McKesson Corp., the nation's No. 1 drug wholesaler, had planned to buy No. 4 AmeriSource Health Corp. for $1.75 billion. The second-largest wholesaler, Cardinal Health Inc., was to acquire No. 3 Bergen Brunswig Corp. for $2.6 billion.
The companies cited a temporary injunction to halt the mergers granted last week by U.S. District Court Judge Stanley Sporkin in Washington. The Federal Trade Commission sought the injunctions, arguing that the deals would reduce competition in the drug wholesale business and drive up prices.
AmeriSource had said following Sporkin's ruling that its merger would likely fall through.
The FTC said if the mergers were allowed to proceed, the two new companies would end up with 80 percent of the $80 wholesale billion drug industry and could drive up prices 1 percent, or $800 million.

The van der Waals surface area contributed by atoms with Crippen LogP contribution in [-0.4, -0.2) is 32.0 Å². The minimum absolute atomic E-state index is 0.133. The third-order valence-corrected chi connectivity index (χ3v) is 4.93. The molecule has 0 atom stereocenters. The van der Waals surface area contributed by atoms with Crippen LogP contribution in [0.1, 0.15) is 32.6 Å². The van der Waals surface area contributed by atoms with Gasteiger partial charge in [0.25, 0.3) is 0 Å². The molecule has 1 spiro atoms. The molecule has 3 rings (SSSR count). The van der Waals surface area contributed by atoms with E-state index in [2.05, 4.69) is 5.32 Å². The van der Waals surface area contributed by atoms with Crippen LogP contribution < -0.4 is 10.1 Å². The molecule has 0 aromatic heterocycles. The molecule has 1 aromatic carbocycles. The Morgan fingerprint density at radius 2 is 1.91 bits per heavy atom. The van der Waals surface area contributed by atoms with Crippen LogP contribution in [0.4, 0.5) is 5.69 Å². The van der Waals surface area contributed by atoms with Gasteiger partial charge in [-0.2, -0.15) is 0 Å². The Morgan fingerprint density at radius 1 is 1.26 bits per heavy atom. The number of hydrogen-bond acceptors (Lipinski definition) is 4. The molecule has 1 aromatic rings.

Donald Roden, president and chief executive of Orange, Calif.-based Bergen Brunswig, said Friday his company felt the merger would have reduced costs and benefited consumers. But fighting the injunction would have been too expensive and uncertain, he said.
In his ruling, Sporkin said the FTC would likely win a permanent injunction.
As competition in the drug-distribution business has become more intense, the companies sought the deals as a way to lower costs and boost profits.
McKesson, based in San Francisco, acquired the wholesaler FoxMeyer Drugnow before announcing its plan to acquire Malvern, Pa.-based AmeriSource in September 1997. Bergen Brunswig had agreed a month earlier to acquire Dublin, Ohio-based Cardinal Health.
In morning trading, AmeriSource shares rose 56 1/4 cents to $51.25, while McKesson shares were unchanged, both on the New York Stock Exchange. Bergen Brunswig shares slipped 68 3/4 cents to $42.06 1/2 and Cardinal Health shares were down 68 3/4 cents at $92.12 1/2, also on the NYSE.